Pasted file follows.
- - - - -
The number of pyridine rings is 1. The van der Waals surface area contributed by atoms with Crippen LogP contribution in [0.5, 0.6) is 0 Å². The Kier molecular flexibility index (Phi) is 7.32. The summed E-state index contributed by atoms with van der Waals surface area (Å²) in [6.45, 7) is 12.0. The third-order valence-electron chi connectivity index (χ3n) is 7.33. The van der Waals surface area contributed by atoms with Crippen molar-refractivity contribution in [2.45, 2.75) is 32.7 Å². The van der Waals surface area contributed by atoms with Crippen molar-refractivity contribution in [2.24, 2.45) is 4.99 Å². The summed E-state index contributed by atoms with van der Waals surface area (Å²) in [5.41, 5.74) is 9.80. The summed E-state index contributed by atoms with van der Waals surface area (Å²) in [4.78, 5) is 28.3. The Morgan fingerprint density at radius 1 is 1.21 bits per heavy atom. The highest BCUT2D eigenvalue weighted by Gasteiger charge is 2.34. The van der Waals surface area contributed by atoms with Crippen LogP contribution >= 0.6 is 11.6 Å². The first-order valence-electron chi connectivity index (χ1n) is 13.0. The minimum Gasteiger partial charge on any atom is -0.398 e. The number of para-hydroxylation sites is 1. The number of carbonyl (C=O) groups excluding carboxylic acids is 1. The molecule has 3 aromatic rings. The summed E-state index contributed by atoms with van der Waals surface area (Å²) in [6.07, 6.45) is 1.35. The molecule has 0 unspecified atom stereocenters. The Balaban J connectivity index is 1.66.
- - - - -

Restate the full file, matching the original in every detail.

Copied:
The number of pyridine rings is 1. The van der Waals surface area contributed by atoms with Crippen LogP contribution in [0.5, 0.6) is 0 Å². The Kier molecular flexibility index (Phi) is 7.32. The summed E-state index contributed by atoms with van der Waals surface area (Å²) in [6.45, 7) is 12.0. The third-order valence-electron chi connectivity index (χ3n) is 7.33. The van der Waals surface area contributed by atoms with Crippen molar-refractivity contribution in [2.45, 2.75) is 32.7 Å². The van der Waals surface area contributed by atoms with Crippen molar-refractivity contribution in [2.24, 2.45) is 4.99 Å². The summed E-state index contributed by atoms with van der Waals surface area (Å²) in [5.41, 5.74) is 9.80. The summed E-state index contributed by atoms with van der Waals surface area (Å²) in [4.78, 5) is 28.3. The Morgan fingerprint density at radius 1 is 1.21 bits per heavy atom. The highest BCUT2D eigenvalue weighted by Gasteiger charge is 2.34. The van der Waals surface area contributed by atoms with Crippen LogP contribution >= 0.6 is 11.6 Å². The first-order valence-electron chi connectivity index (χ1n) is 13.0. The minimum Gasteiger partial charge on any atom is -0.398 e. The number of para-hydroxylation sites is 1. The number of carbonyl (C=O) groups excluding carboxylic acids is 1. The molecule has 3 aromatic rings. The summed E-state index contributed by atoms with van der Waals surface area (Å²) in [6.07, 6.45) is 1.35. The molecule has 0 unspecified atom stereocenters. The Balaban J connectivity index is 1.66.